March 10, 2020 Volume 16 Issue 10

Electrical/Electronic News & Products

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Do-it-yourself high-performance aluminum cold plates

New high-performance aluminum cold plates from Advanced Thermal Solutions (ATS) let engineers safely drill holes in a mounting pattern that matches the specific connection points of hot devices that need cooling, providing lots of customization options. ATS says its cold plates have been demonstrated to provide more than 30% better thermal performance than other commercially available cold plates.
Learn more.


Long-range retro-reflective photoelectric sensors overcome interference

The new 36 series of sensors from Leuze are suitable for demanding requirements in intralogistics, packaging systems, and the automotive industry. They detect objects with different optical properties -- even at a great distance or when sources of interference are present (such as film-wrapped pallets, vibration, or ambient lighting). Available as sensors with background suppression (range to 2.5 m), as retro-reflective photoelectric sensors (up to 17 m), or as throughbeam photoelectric sensors (up to 80 m).
Learn more.


Calculator simplifies cabinet cooling system selection

EXAIR Cabinet Cooler Systems provide a comprehensive solution for cooling and purging electronic cabinets and come in a litany of different cooling capacities, NEMA ratings, and classifications. With the breadth of available options, choosing the best Cabinet Cooler for a specific environment can be a tedious task and depends on a few key factors. With EXAIR's new Cabinet Cooler Calculator, it's easy to find the ideal Cabinet Cooler System for any specific application.
Learn more.


New low-voltage compact LED bulbs

LEDtronics has released new additions to its industry-leading offering of intermediate-based LED bulbs that fit in enclosed fixtures, featuring low voltage, 160-degree spherical illumination, low power consumption, and high lumen intensity. The B605SM series is available either as a 14-VAC/VDC bulb that replaces incandescent lamps 67, 89, 97, 98, 1095, 1155, and 5008, or as a 28-VAC/VDC bulb that replaces incandescents 71, 303, 623, and 1251. These bulbs are a perfect fit in applications such as machine status or gaming candle indicators, indicator lights for instrumentation, panel-mount pilot lights, accent lighting, and automotive.
Learn more.


Neat. How to prototype 4x machine vision applications on one small embedded system quickly

Teledyne FLIR has put together a neat article that shows how to prototype a machine vision system quickly that runs four simultaneous applications, three of which use deep learning. The system uses the Quartet Embedded Solution for TX2, a customized carrier board that enables easy integration of up to four USB3 cameras at full bandwidth. The example traffic systems application includes license plate recognition, vehicle type categorization, vehicle color classification, and seeing through a windshield -- all simultaneously. Very cool.
Read the Teledyne FLIR application article.


New Gefran inclination sensors use MEMS technology

Automation-Direct has added Gefran inclination sensors to their growing lineup of position transducers. Gefran sensors use cutting-edge MEMS technology (micro-electromechanical devices integrated onto a single silicon chip) to provide reliable and precise tilt angle measurement with respect to gravity. These sensors are rugged and suitable for the harshest environments. M12 quick-disconnect models are fully redundant, having two sensors in one housing.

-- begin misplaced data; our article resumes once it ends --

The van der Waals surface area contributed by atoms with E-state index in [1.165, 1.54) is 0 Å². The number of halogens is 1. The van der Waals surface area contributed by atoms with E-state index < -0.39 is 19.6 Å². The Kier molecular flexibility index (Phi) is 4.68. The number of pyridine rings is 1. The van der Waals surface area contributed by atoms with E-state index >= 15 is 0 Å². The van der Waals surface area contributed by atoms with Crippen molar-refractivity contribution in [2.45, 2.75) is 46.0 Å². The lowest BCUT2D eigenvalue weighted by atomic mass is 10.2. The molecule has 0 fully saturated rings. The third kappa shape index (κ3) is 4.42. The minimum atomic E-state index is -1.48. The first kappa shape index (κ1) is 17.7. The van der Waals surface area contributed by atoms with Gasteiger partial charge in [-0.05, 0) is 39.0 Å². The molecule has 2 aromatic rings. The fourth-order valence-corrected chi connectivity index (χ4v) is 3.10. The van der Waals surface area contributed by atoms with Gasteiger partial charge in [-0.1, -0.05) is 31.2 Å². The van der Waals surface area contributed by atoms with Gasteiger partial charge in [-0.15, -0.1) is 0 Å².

Learn more.


Affix a heat sink in seconds!

superGRIP is a two-component system from Advanced Thermal Solutions (ATS) that can be installed in seconds to mount heat sinks securely to a wide range of components -- without needing to drill holes in the PCB. It features an injection molded plastic frame clip and a stainless steel spring clip. This clever system provides a strong, even binding force with minimal space required around the component's perimeter, making it ideal for densely populated PCBs.
View the video.


Cool Tools: Entry-level high-tech portable 3D scanner

The GOM Scan 1 from CAPTURE 3D is an affordable, precise 3D scanner with mesh-editing capabilities to accurately digitize physical objects into the 3D world. GOM Scan 1 provides accessibility to the leading GOM blue light 3D scanning technology used by top manufacturers worldwide. Applications include creating a digital file of an object for 3D printing, reverse engineering, manufacturing, quality control, virtual display and 3D modeling, research and education, art and design, and healthcare. GOM Scan 1 offers GOM Inspect 3D inspection software to quickly capture, visualize, and analyze 3D measurement data within the same workflow.
Learn more.


High-def SWIR camera for military apps

Attollo Engineering's new Phoenix HD5 SWIR Camera is an uncooled high-def imager that features the industry's smallest shortwave infrared HD sensor and an ultra-small 5-┬Ám pixel pitch, which permits more pixels on target with a short-focal-length optic. Specifically designed for low size, weight, and power (low-SWaP) applications, the HD5 SWIR camera is ideal for integration into small gimbals, small unmanned aircraft systems (SUAS), and handheld and soldier-mounted systems.
Learn more.


Control panel solutions: Wire duct and wire wrap

Automation-Direct sells everything you need to build quality control panels, including a large assortment of wiring duct, flexible duct, wire wrap, wire sleeve, and associated tools and accessories. Check out all that this one-stop shop has to offer. High stocking rates and fast shipping too.
View the video.


Space Applications: Smallest rad-tolerant network storage

Aitech Systems has released the most compact network storage device available for use in near-earth-orbit and low-earth-orbit space applications. With a raw storage capacity of almost 1 TB, the new S999 Aitech is a 2.5-in. solid state drive (SSD) for high-performance spacecraft data processing or distributed computing systems in satellites and human-rated platforms.
Learn more.


Cool Tools: All-in-one laser tracker

Exact Metrology now offers high-performance laser tracker technology in a portable and easy-to-use form factor thanks to the Leica Absolute Tracker AT960. This is a robust, all-in-one laser tracker that fits in a single flight case. Offering high-speed dynamic measurement as standard, it is a complete solution for six degrees of freedom (6DoF) probing, scanning, and automated inspection, as well as reflector measurement. Combined with the Real-Time Feature Pack and Leica T-Mac, the AT960 becomes a laser tracker that meets the deterministic measurement data-delivery requirements of high-end automated installations.